Amazonia’s childhood obesity epidemic takes a toll on development
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Porto de Careiro da Várzea, a one-road town across the river from Manaus, Brazil’s jungle capital, is known locally as “Kilometre Zero” because it is here that route BR319 starts, connecting the city with the rest of the country. But the ferry town, whose houses are built on stilts to beat the annual Amazon floods, is Ground Zero in another sense too — it is at the centre of Brazil’s rising obesity epidemic that some specialists worry could be affecting young children’s development.
It was here that a 2012 Brazilian documentary on obesity, Muito Além do Peso (Way Beyond Weight), shot its opening scenes, which focused on Yan Correa Carneiro, an obese four-year-old, who threw tantrums unless his mother fed him crisps.
Yan is now 10, still obese and at risk of becoming diabetic. Sitting in their comfortable wooden house, his parents say they have stabilised his weight to about 80kg — more than double the average for his age.
“There was a time when he would have lunch here, go to his aunt’s house and have another lunch there, then go to the house of this uncle here,” says Yan’s father, Marcelo Chaves Carneiro, pointing at his wife’s brother, who grins sheepishly.
Once afflicted by hunger, Brazil’s Amazonian cities today are the overweight capitals of one of the developing world’s most obese large countries. Nearly 21 per cent of Brazil’s population aged 15 or over was obese in 2015, according to the OECD.
Data from Brazil’s health ministry show that obesity levels rose 60 per cent in the decade ending 2016. Brazil’s most overweight state capital was Rio Branco in the Amazonian state of Acre, with Manaus and other jungle cities not far behind.
The problem starts early. For children between five and 10 years old, data from the health ministry’s Sisvan (food and nutritional surveillance) system show that in 2008, more than 9 per cent were considered obese or seriously obese. By 2016, this figure had risen to about 13 per cent.
For under-fives, the nationwide obesity rate has not changed much over the same period, according to Sisvan figures. But for the Amazonian states, it rose from 6.5 per cent for the whole region to 8 per cent. In seven out of 62 municipalities in Amazonas, the state of which Manaus is the capital, child obesity levels were above 10 per cent for children aged five years or younger, reaching 11 per cent in the municipality of Ipixuna.
“Ipixuna [is] one of the municipalities with the lowest indices of development here in Amazonas, with difficult access, very distant [from the state capital], and we see that here is a tendency towards childhood obesity,” says Joselina Castro, the co-ordinator for food and nutrition at the state health secretariat.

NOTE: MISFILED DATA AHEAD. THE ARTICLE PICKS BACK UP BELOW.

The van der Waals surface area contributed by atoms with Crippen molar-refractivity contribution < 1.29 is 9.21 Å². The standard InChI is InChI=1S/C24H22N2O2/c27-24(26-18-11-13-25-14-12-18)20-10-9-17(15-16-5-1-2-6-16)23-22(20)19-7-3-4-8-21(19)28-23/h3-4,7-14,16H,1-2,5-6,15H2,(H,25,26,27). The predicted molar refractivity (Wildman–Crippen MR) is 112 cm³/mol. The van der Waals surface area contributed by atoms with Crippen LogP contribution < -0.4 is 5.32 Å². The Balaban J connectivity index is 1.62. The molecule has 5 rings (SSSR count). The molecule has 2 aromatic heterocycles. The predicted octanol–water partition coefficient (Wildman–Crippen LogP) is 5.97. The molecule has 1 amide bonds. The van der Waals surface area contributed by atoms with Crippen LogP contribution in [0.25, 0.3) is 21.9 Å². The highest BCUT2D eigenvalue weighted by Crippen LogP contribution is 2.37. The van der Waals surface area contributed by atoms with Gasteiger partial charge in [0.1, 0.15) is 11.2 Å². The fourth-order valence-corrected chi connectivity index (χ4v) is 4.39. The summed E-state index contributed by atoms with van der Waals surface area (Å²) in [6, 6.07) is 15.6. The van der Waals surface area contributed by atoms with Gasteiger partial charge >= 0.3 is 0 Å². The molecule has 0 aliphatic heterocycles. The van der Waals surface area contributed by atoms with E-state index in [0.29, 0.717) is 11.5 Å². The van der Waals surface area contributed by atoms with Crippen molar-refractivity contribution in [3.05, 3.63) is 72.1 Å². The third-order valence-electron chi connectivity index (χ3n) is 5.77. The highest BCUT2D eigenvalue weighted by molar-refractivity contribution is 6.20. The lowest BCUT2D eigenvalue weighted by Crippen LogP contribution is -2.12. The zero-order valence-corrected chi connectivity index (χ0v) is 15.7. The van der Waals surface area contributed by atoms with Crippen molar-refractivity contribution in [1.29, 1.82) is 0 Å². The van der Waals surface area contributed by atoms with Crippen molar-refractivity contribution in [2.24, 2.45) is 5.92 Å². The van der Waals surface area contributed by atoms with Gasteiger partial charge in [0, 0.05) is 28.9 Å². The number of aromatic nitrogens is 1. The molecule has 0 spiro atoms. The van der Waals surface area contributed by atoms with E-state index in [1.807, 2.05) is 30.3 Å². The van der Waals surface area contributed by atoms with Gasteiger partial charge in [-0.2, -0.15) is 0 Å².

Nutritionists attribute the gradual rise in obesity among children in the Amazon partly to social welfare benefits, such as bolsa família, a monthly grant for low-income families. While the grant has been lauded for reducing poverty, many families have used part of the cash to buy soft drinks and biscuits instead of natural foods.
“The Amazon especially has a large number of fruits, but children are eating fewer and fewer of them,” says Michele Lessa, the co-ordinator general of food and nutrition at Brazil’s health ministry.
The market in Careiro da Várzea today has barely enough fruit and vegetables on sale to feed a few families. Fresh foods are also more expensive. Before, “you had to eat what you planted or hunted . . . now people don’t move except to go to the supermarket”, says Jerusa de Paula Freitas Brandão, the municipal nutritionist for Careiro da Várzea.
Research from Brazil and overseas into whether obesity affects development of the brain in early childhood and cognitive abilities has produced results for and against the thesis. A 2015 study by Patrícia Zuanetti, a doctorate student at the University of São Paulo, concluded that “obesity can change cognitive performance in children”. While obese children performed slightly better in one of the learning tests, they struggled with exams that required greater mental flexibility.
International authorities such as the Pan American Health Organization talk of micro-nutrient deficiency as a possible part of the obesity epidemic. Ms Lessa, of the ministry of health, says children can be overweight yet suffer from iron deficiency anaemia, affecting early development.
Health workers in the Amazon are convinced there is a connection between obesity and brain development. They are certain that obesity affects both children’s motor skills and their academic performance. “When a person has adequate nutrition, logically the development of this child will be better,” says Ms Castro. “You will have improved mental development.”
In Careiro da Várzea, this message seems to be gaining traction. Another couple, Francisca Queiroz and her husband Edeniy da Costa Nascimento, present their daughter Ana Eloá, a bubbly two-year-old who weighs 19kg and is dressed in clothes designed for eight-year-olds.
Thanks to national, state and municipal programmes to raise awareness among low-income families of obesity, Ana Eloá’s parents have brought her weight down from 22kg. Francisca says the family first sought help when it became clear their baby might be susceptible to diabetes.
“It could be genetic . . . but the blame lies with us as well,” she says.
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